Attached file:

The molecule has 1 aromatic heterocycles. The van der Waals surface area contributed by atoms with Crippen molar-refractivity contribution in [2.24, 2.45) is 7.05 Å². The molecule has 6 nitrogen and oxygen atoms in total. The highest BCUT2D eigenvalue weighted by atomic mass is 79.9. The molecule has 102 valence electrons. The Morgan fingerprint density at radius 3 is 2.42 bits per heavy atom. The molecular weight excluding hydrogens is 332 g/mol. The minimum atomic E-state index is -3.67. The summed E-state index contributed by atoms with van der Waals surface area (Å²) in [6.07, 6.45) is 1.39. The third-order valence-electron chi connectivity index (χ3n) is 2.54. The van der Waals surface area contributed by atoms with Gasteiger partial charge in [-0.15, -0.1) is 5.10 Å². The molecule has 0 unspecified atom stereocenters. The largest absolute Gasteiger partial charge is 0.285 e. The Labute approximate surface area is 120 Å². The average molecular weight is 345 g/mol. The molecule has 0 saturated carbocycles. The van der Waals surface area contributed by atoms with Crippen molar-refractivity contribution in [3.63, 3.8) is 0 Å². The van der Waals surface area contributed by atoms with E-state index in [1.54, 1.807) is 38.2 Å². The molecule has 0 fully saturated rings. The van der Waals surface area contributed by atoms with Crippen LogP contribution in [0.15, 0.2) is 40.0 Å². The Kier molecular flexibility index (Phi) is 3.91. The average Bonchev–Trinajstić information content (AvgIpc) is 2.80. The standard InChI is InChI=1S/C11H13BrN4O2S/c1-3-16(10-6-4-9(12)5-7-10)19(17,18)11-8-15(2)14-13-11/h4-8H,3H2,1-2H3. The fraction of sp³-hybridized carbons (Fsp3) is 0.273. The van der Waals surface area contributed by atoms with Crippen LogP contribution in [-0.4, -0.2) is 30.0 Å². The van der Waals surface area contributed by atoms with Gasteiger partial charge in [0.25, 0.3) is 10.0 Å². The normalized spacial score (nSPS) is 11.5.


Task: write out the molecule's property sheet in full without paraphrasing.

The molecule has 1 aromatic heterocycles. The van der Waals surface area contributed by atoms with Crippen molar-refractivity contribution in [2.24, 2.45) is 7.05 Å². The molecule has 6 nitrogen and oxygen atoms in total. The highest BCUT2D eigenvalue weighted by atomic mass is 79.9. The molecule has 102 valence electrons. The Morgan fingerprint density at radius 3 is 2.42 bits per heavy atom. The molecular weight excluding hydrogens is 332 g/mol. The minimum atomic E-state index is -3.67. The summed E-state index contributed by atoms with van der Waals surface area (Å²) in [6.07, 6.45) is 1.39. The third-order valence-electron chi connectivity index (χ3n) is 2.54. The van der Waals surface area contributed by atoms with Gasteiger partial charge in [-0.15, -0.1) is 5.10 Å². The molecule has 0 unspecified atom stereocenters. The largest absolute Gasteiger partial charge is 0.285 e. The Labute approximate surface area is 120 Å². The average molecular weight is 345 g/mol. The molecule has 0 saturated carbocycles. The van der Waals surface area contributed by atoms with Crippen molar-refractivity contribution in [3.63, 3.8) is 0 Å². The van der Waals surface area contributed by atoms with E-state index in [1.54, 1.807) is 38.2 Å². The molecule has 0 fully saturated rings. The van der Waals surface area contributed by atoms with Crippen LogP contribution in [0.15, 0.2) is 40.0 Å². The Kier molecular flexibility index (Phi) is 3.91. The average Bonchev–Trinajstić information content (AvgIpc) is 2.80. The standard InChI is InChI=1S/C11H13BrN4O2S/c1-3-16(10-6-4-9(12)5-7-10)19(17,18)11-8-15(2)14-13-11/h4-8H,3H2,1-2H3. The fraction of sp³-hybridized carbons (Fsp3) is 0.273. The van der Waals surface area contributed by atoms with Crippen LogP contribution in [-0.4, -0.2) is 30.0 Å². The van der Waals surface area contributed by atoms with Gasteiger partial charge in [0.25, 0.3) is 10.0 Å². The normalized spacial score (nSPS) is 11.5.